Exploring case based clinical learning in graduate-entry nursing
The Master of Nursing Science (MNSc) has been developed as a Graduate Entry to Nursing (GEN) programme. It is an accelerated, intensive two-year degree involving the completion of 1100 clinical practice hours to meet New Zealand Nursing Council registration requirements, together with achieving a level of critical thinking that will support excellence in clinical practice. GEN programmes are well known to attract diverse, motivated graduates often with successful careers that want a change of direction (Stacey, Pollock & Crawford, 2016; Pellico, Terrill, White & Rico, 2012).
In 2019 the MNSc was in its first iteration, therefore the three lecturers involved had scope to consider the design and delivery of the learning to best support student understanding and engagement. Together with institutional teaching and learning development mentors we brainstormed different approaches to teaching and learning. There is dearth of evidence regarding the development of clinical reasoning and critical thinking for post-graduate nursing students in Australasia. The aim was to develop teaching approaches that encouraged students to engage with the content and foster the development of critical thinking and clinical reasoning. Meyers and Nulty’s (2009) adoption of Biggs (2003) 3P Model of learning and teaching influenced the development of content across multiple discrete units of study. An evolving case study approach supported with podcasts was developed. The first evolving case study focused on a client with a rural New Zealand address and health status common to his age group and life experience. The podcasts aligned with the weekly development of the case. International content experts participated in topics as varied the management of analgesia, history of consent, and assisted dying and others.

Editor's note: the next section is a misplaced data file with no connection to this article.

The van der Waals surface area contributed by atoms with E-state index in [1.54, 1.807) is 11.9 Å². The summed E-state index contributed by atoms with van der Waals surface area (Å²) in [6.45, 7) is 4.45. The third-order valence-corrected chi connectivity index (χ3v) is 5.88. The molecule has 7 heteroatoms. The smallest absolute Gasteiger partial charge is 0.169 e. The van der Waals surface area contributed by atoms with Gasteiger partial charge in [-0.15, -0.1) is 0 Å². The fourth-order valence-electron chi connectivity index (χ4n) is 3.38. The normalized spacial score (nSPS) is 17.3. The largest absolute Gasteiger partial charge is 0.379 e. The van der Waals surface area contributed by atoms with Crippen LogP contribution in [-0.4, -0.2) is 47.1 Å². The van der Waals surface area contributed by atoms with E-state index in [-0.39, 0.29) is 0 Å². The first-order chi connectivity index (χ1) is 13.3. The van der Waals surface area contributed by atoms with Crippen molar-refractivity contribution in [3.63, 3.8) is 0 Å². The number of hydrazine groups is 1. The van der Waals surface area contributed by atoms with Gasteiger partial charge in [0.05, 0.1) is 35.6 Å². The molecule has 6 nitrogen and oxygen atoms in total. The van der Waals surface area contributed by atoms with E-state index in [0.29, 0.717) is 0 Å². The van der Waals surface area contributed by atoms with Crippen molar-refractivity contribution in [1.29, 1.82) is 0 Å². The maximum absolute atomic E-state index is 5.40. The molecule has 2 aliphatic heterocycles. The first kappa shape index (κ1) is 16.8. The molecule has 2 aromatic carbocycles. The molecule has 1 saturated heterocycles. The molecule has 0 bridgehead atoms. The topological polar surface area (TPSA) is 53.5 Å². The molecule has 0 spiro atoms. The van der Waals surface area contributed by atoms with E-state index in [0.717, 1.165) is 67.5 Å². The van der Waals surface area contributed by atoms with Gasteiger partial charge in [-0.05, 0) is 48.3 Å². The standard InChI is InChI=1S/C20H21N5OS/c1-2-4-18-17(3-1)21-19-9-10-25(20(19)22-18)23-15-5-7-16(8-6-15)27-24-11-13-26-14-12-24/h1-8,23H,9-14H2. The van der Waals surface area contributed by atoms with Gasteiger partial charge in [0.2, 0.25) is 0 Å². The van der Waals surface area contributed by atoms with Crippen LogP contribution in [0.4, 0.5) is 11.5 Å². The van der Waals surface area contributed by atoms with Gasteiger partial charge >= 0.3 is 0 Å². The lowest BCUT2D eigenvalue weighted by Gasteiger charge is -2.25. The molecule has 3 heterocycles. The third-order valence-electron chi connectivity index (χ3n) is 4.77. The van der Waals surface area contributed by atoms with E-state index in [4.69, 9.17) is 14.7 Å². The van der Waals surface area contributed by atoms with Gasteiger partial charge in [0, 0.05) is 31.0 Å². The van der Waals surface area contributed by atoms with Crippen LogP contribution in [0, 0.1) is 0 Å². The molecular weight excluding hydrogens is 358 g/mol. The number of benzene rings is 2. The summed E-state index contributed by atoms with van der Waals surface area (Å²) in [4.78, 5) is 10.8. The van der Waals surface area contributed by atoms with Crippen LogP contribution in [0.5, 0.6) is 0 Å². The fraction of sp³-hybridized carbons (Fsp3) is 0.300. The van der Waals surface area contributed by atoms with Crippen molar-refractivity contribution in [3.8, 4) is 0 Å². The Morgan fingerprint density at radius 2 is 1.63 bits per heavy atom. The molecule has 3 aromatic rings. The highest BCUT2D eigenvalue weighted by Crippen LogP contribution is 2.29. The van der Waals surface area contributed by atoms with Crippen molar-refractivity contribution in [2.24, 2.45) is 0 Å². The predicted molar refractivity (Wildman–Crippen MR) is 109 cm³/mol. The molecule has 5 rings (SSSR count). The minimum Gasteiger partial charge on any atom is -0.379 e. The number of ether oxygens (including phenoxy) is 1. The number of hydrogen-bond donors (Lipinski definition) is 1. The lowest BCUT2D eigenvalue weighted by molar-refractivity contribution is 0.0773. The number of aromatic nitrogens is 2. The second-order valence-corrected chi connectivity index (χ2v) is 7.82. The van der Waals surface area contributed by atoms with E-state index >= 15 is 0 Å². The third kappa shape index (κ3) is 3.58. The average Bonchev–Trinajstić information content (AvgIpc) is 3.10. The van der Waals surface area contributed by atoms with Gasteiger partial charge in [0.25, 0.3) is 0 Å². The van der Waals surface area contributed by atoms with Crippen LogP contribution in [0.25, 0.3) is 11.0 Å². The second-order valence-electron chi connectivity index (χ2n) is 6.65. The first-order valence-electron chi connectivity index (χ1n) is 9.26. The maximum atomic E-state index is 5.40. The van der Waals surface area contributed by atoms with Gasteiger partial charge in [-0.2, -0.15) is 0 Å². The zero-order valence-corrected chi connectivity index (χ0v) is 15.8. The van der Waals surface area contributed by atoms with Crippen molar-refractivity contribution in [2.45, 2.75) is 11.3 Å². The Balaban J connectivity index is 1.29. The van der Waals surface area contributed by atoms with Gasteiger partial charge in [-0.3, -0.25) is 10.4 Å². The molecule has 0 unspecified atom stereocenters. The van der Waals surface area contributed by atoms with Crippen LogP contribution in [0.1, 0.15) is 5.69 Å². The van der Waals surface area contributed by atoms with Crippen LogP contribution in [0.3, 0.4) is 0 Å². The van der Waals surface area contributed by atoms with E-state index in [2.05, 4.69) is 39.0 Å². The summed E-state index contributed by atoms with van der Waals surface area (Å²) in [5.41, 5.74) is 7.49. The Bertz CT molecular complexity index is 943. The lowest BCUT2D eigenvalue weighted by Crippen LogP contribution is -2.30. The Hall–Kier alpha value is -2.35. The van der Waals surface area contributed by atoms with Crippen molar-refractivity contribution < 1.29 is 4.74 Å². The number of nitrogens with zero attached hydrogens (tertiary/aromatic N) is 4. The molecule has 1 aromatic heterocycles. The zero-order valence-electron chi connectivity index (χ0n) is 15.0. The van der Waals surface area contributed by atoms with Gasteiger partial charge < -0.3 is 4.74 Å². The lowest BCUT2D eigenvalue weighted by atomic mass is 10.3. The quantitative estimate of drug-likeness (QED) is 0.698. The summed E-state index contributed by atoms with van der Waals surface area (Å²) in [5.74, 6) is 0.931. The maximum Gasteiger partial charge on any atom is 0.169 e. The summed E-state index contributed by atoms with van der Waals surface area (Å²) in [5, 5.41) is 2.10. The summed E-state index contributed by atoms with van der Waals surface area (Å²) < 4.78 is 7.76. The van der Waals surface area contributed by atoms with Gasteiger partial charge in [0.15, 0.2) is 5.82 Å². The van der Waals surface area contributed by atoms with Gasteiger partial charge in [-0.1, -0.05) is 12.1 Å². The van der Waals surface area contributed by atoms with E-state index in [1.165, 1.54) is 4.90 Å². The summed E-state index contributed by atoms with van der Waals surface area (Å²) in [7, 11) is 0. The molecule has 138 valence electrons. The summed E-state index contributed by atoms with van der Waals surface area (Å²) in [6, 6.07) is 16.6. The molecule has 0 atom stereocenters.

To iteratively explore and understand the effectiveness of this teaching approach the authors concurrently undertook research. Informed by educational design research (EDR) methodology we explore the process of constructing an authentic learning experience for students. Educational design research (EDR) evolved from design-based research and is recognised as being practical and eminently suitable to explore a small teaching and learning project (Jetinikoff, 2015; McKenney & Reeves, 2018). The aims of this research were to 1) explore and describe the process of constructing an authentic learning experience enabled by technology; and 2) understand and reflect on student learning using an evolving case-study with podcasted content. The research team is currently undertaking the reflection, adaption, and evaluation stage of the EDR methodology. The results of this and the theory stage will be resented at SoTEL. In this presentation, the analysis of the teaching teams’ reflections will be explored. Key to our discussion with the audience will be sharing our reflections and in turn seeking their advice to explore how to engage students in technology enhanced delivery in a fast-paced course.
Biggs, J.B. (2003). Teaching for quality learning at university. (2nd ed.). Maidenhead: Open University Press.
Jetnikoff, A. (2015). Design based research methodology for teaching with technology in English. English in Australia, 50(3), 56-60.
McKenney, S., & Reeves, T. (2018). Conducting Educational Design Research (2nd ed.). Routledge: https://ebookcentral.proquest.com/lib
Meyers, N. M., & Nulty, D. D. (2009). How to use (five) curriculum design principles to align authentic learning environments, assessment, students approaches to thinking and learning outcomes. Assessment & Evaluation in Higher Education, 34, (5), 565–577.
Pellico, L.H., Terrill, E., White, P., & Rico, J. (2012). Integrative review of graduate entry programs. Journal of Nursing Education, 51(1), 29-37. http://dx.doi:10.3928/01484834-20111130-01.
Stacey, G. Pollock, K., & Crawford, P. (2016). The rules of the game in graduate entry nursing: A longitudinal study. Nurse Education Today, 36, 184-189. http://dx.doi:10.org/10/1016/j.nedt.2015.09.016